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The relationship between human rights and cultural diversity has been much debated with a doctrinal divide among some of the most influential scholarly works into so-called relativists for whom culture is the key determinant of human rights policy and universalists for whom culture distorts the universal ideals of international human rights.
This book offers an innovative and original approach to the theoretical debate between universalists and relativists. The book proposes a different evidence-based approach as an alternative to the existing abstract theorization concerning cultural diversity and the universal respect for human rights. Michael Addo argues that the debate has ignored or marginalized the crucial factor of the legal character of modern human rights. He demonstrates how today a distinct legal standard of human rights exists, alongside the long-established political or philosophical perspectives and this legal approach, far more than the political, religious or philosophical approaches to human rights, recognizes the complementarity between modern human rights norms and cultural diversity. The inspiration for this approach to human rights and cultural diversity, referred to as the compatibility approach, is drawn from over half a century of practice in the international human rights institutions that are mandated to oversee national implementation of international human rights obligations. Particular attention is paid to the practice of the United Nations treaty bodies, the European Court of Human Rights, the Inter-American Court and Commission of Human Rights, the African Commission on Human and Peoples' Rights as well as the United Nations Human Rights Council.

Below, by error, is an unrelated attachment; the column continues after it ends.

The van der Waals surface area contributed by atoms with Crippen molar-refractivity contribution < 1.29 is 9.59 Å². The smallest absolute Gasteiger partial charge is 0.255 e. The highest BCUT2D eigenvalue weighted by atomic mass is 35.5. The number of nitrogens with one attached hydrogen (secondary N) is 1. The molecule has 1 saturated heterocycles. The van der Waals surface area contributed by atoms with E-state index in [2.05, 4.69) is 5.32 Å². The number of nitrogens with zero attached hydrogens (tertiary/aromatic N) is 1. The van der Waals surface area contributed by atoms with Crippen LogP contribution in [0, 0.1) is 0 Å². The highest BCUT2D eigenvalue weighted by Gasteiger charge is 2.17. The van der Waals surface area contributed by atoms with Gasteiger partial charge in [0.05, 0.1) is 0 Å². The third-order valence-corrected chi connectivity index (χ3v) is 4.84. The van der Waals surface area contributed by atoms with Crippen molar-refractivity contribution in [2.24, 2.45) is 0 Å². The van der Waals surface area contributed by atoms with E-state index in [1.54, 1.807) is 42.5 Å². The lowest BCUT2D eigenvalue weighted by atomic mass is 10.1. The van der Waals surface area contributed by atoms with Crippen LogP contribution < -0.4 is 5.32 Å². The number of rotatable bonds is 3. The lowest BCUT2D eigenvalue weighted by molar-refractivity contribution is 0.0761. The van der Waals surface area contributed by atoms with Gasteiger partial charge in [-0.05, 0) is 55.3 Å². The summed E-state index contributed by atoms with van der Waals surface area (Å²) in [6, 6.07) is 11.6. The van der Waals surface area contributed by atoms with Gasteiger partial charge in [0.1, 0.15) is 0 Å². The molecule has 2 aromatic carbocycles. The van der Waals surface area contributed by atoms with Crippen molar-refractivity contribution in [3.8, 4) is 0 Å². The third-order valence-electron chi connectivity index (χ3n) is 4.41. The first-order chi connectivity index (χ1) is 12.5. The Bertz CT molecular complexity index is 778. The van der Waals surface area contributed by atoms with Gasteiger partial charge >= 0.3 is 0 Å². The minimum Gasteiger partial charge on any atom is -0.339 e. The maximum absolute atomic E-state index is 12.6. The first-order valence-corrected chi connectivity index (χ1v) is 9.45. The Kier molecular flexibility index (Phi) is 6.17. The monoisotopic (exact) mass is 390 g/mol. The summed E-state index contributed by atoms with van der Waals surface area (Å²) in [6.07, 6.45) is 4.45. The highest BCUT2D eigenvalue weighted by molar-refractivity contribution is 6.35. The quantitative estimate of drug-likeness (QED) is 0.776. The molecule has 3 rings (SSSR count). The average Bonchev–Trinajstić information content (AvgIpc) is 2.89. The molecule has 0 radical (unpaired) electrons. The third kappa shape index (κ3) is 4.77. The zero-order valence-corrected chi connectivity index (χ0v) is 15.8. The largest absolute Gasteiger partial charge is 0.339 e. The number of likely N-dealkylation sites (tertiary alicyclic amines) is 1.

The book shows how these institutions have developed standards and principles for reconciling cultural diversity with universal human rights ideals set out in international human rights law. The compatibility approach is an evolving one which continues to respond to the changing emphasis in national and international best practice. This means that the oversight institutions continue to explore interpretations that are sensitive to cultural diversity and practices that support the realization of human rights guarantees. The institutions are similarly firm in their rejection of harmful cultural practices. The central importance of the concept of harm in the determination of which cultural practices are compatible with the universal respect for human rights is explored.